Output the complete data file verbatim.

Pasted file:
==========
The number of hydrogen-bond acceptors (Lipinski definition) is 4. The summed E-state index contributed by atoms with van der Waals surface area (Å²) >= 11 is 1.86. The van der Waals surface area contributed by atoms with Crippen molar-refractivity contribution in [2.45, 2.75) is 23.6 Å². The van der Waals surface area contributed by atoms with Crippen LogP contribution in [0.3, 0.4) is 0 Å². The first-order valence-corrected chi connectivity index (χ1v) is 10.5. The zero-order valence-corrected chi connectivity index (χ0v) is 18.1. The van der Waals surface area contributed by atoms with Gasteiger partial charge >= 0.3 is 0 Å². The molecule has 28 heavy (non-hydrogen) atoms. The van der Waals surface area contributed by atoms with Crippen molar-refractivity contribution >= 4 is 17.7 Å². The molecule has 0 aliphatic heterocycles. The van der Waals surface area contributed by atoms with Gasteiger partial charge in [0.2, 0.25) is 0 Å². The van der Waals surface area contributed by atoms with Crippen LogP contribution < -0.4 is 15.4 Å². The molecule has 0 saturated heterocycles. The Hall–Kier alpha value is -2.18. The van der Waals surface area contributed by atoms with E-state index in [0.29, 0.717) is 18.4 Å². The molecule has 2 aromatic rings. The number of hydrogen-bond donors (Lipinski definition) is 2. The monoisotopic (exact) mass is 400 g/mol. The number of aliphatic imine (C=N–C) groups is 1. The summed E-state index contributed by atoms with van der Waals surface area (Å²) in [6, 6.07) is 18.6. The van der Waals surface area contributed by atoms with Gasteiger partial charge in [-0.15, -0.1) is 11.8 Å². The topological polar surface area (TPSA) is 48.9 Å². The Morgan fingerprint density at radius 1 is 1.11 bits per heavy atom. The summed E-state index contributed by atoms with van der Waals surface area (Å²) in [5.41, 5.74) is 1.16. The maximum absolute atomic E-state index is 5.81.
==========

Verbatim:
The number of hydrogen-bond acceptors (Lipinski definition) is 4. The summed E-state index contributed by atoms with van der Waals surface area (Å²) >= 11 is 1.86. The van der Waals surface area contributed by atoms with Crippen molar-refractivity contribution in [2.45, 2.75) is 23.6 Å². The van der Waals surface area contributed by atoms with Crippen LogP contribution in [0.3, 0.4) is 0 Å². The first-order valence-corrected chi connectivity index (χ1v) is 10.5. The zero-order valence-corrected chi connectivity index (χ0v) is 18.1. The van der Waals surface area contributed by atoms with Gasteiger partial charge >= 0.3 is 0 Å². The molecule has 28 heavy (non-hydrogen) atoms. The van der Waals surface area contributed by atoms with Crippen molar-refractivity contribution >= 4 is 17.7 Å². The molecule has 0 aliphatic heterocycles. The van der Waals surface area contributed by atoms with Gasteiger partial charge in [0.2, 0.25) is 0 Å². The van der Waals surface area contributed by atoms with Crippen LogP contribution < -0.4 is 15.4 Å². The molecule has 0 saturated heterocycles. The Hall–Kier alpha value is -2.18. The van der Waals surface area contributed by atoms with E-state index in [0.29, 0.717) is 18.4 Å². The molecule has 2 aromatic rings. The number of hydrogen-bond donors (Lipinski definition) is 2. The monoisotopic (exact) mass is 400 g/mol. The number of aliphatic imine (C=N–C) groups is 1. The summed E-state index contributed by atoms with van der Waals surface area (Å²) in [6, 6.07) is 18.6. The van der Waals surface area contributed by atoms with Gasteiger partial charge in [-0.15, -0.1) is 11.8 Å². The topological polar surface area (TPSA) is 48.9 Å². The Morgan fingerprint density at radius 1 is 1.11 bits per heavy atom. The summed E-state index contributed by atoms with van der Waals surface area (Å²) in [5.41, 5.74) is 1.16. The maximum absolute atomic E-state index is 5.81.